There’s a bit of a crisis going on in pop music right now. For the first time in a century, the amount of talented, radio worthy recordings is outnumbering our society’s capacity for entertainment consumption. What that means is that there’s more competition than ever between artists vying not just for your money but even for your attention, as content has shifted out of record stores and into online digital downloading and streaming websites. There’s so much to choose from and so many copycats and unoriginal acts just looking to cash in on the success of other more accomplished artists putting in the hours under pressure, when it’s the toughest to keep your head above water. But somehow amidst all of the discord and rivalries, multimedia mogul Eden is standing out to many of us as one of the brightest shooting stars to follow right now, and it’s probably not even for the reasons that you might expect.
While his debut track “Thinking” is everything that traditional R&B fans look for when they’re shopping around for sexy slow jams to celebrate love and life, it’s the fact that the indie rock crowd is taking such a shine to this song that is truly worth talking about. Nobody in hip-hop or R&B cares about crossover appeal anymore, and if they do, they sure have a funny way of showing it. I say that because so many of the biggest names in R&B have made a decidedly ignorant decision to only record with artists and producers that are operating with the same mindset that they themselves are. Where’s the fun or the intrigue in doing that? That’s not only counterproductive to the growth of pop music on a larger scale, but it’s flat out dangerous to influence young artists with that kind of lazy, self-serving work ethic that never accomplished anything for any artist anywhere in history. Of course the big label cats don’t have any shame in this because they’re blinded by greed, but it’s when blue collar, real article ballers like Edenn come around that they get nervous about their spot in the food chain. And, truthfully, their intimidation is for good reason – Edenn stands to take a big chunk out of their fan base and their sales numbers. If someone with a better, more diversified skillset was gaining on me at my job, I’d be a little scared too.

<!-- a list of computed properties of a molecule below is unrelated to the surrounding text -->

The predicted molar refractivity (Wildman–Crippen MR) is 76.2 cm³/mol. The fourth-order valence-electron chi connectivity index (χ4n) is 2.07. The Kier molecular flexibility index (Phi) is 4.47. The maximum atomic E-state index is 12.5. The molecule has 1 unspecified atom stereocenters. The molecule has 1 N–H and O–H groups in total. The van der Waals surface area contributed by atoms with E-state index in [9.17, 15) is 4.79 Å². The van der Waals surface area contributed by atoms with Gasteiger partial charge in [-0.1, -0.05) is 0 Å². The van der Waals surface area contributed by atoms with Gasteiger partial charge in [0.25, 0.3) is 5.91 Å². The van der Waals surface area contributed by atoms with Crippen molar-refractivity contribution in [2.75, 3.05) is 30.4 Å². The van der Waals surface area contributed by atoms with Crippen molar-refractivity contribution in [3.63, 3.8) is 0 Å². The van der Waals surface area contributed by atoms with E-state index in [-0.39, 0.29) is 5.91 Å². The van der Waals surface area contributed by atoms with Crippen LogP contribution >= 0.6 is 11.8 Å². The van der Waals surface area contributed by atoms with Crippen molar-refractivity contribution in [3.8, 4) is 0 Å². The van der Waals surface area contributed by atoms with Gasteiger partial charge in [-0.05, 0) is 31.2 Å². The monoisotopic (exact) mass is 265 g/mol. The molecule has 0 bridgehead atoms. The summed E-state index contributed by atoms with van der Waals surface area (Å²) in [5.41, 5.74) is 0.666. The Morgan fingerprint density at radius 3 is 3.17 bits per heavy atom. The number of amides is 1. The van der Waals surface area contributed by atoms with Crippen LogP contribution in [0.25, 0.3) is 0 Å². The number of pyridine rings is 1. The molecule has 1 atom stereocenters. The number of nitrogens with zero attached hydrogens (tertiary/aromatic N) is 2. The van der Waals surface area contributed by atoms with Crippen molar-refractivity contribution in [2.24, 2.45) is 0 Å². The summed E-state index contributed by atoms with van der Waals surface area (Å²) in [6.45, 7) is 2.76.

I’m sure not everyone will agree with me that “Thinking” will have as much of an impact as I believe it will if American college radio keeps it spinning for the rest of the year, but I’d ask them to just settle down and see what happens for themselves. After all, it’s up to each one of us to determine what “good” art really is. Not the labels, not the promoters, not Ticketmaster, and certainly not MTV or VH1. Artists are taking control of their career paths, and maybe the audience should start doing the same on their end of things.